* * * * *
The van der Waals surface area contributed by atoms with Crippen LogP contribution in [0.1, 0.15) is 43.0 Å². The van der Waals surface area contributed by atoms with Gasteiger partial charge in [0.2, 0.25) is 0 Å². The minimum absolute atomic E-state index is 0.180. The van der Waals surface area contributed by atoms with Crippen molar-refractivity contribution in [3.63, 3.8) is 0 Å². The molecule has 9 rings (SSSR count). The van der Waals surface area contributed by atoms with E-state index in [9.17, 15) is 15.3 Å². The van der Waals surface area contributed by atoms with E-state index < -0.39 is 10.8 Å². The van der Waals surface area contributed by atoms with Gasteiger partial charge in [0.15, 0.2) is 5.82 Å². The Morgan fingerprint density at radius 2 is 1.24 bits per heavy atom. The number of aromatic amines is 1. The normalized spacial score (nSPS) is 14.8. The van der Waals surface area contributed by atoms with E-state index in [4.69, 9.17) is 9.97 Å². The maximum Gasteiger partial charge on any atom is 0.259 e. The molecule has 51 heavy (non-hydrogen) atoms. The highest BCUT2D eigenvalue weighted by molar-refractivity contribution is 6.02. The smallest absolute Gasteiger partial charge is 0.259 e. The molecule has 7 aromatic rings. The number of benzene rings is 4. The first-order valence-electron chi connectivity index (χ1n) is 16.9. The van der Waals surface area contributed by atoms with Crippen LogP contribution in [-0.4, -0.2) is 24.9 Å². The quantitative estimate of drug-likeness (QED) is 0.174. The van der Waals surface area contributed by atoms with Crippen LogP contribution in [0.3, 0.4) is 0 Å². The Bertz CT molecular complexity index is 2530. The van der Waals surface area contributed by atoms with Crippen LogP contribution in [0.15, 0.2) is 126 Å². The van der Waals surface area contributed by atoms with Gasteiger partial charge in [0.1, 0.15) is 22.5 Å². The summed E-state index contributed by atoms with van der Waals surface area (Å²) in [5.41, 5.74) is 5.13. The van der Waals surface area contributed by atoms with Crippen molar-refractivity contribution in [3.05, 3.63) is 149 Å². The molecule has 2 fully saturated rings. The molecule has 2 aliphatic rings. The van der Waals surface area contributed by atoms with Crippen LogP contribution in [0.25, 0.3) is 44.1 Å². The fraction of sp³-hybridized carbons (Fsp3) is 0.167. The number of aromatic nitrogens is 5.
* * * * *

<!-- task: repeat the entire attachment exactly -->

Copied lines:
The van der Waals surface area contributed by atoms with Crippen LogP contribution in [0.1, 0.15) is 43.0 Å². The van der Waals surface area contributed by atoms with Gasteiger partial charge in [0.2, 0.25) is 0 Å². The minimum absolute atomic E-state index is 0.180. The van der Waals surface area contributed by atoms with Crippen molar-refractivity contribution in [3.63, 3.8) is 0 Å². The molecule has 9 rings (SSSR count). The van der Waals surface area contributed by atoms with E-state index in [9.17, 15) is 15.3 Å². The van der Waals surface area contributed by atoms with E-state index < -0.39 is 10.8 Å². The van der Waals surface area contributed by atoms with Gasteiger partial charge in [0.15, 0.2) is 5.82 Å². The Morgan fingerprint density at radius 2 is 1.24 bits per heavy atom. The number of aromatic amines is 1. The normalized spacial score (nSPS) is 14.8. The van der Waals surface area contributed by atoms with E-state index in [4.69, 9.17) is 9.97 Å². The maximum Gasteiger partial charge on any atom is 0.259 e. The molecule has 51 heavy (non-hydrogen) atoms. The highest BCUT2D eigenvalue weighted by molar-refractivity contribution is 6.02. The smallest absolute Gasteiger partial charge is 0.259 e. The molecule has 7 aromatic rings. The number of benzene rings is 4. The first-order valence-electron chi connectivity index (χ1n) is 16.9. The van der Waals surface area contributed by atoms with Crippen LogP contribution in [-0.4, -0.2) is 24.9 Å². The quantitative estimate of drug-likeness (QED) is 0.174. The van der Waals surface area contributed by atoms with Crippen LogP contribution in [0.3, 0.4) is 0 Å². The Bertz CT molecular complexity index is 2530. The van der Waals surface area contributed by atoms with Crippen LogP contribution in [0.15, 0.2) is 126 Å². The van der Waals surface area contributed by atoms with Gasteiger partial charge in [0.1, 0.15) is 22.5 Å². The summed E-state index contributed by atoms with van der Waals surface area (Å²) in [5.41, 5.74) is 5.13. The van der Waals surface area contributed by atoms with Crippen molar-refractivity contribution in [3.05, 3.63) is 149 Å². The molecule has 2 fully saturated rings. The molecule has 2 aliphatic rings. The van der Waals surface area contributed by atoms with Crippen LogP contribution in [0.25, 0.3) is 44.1 Å². The fraction of sp³-hybridized carbons (Fsp3) is 0.167. The number of aromatic nitrogens is 5.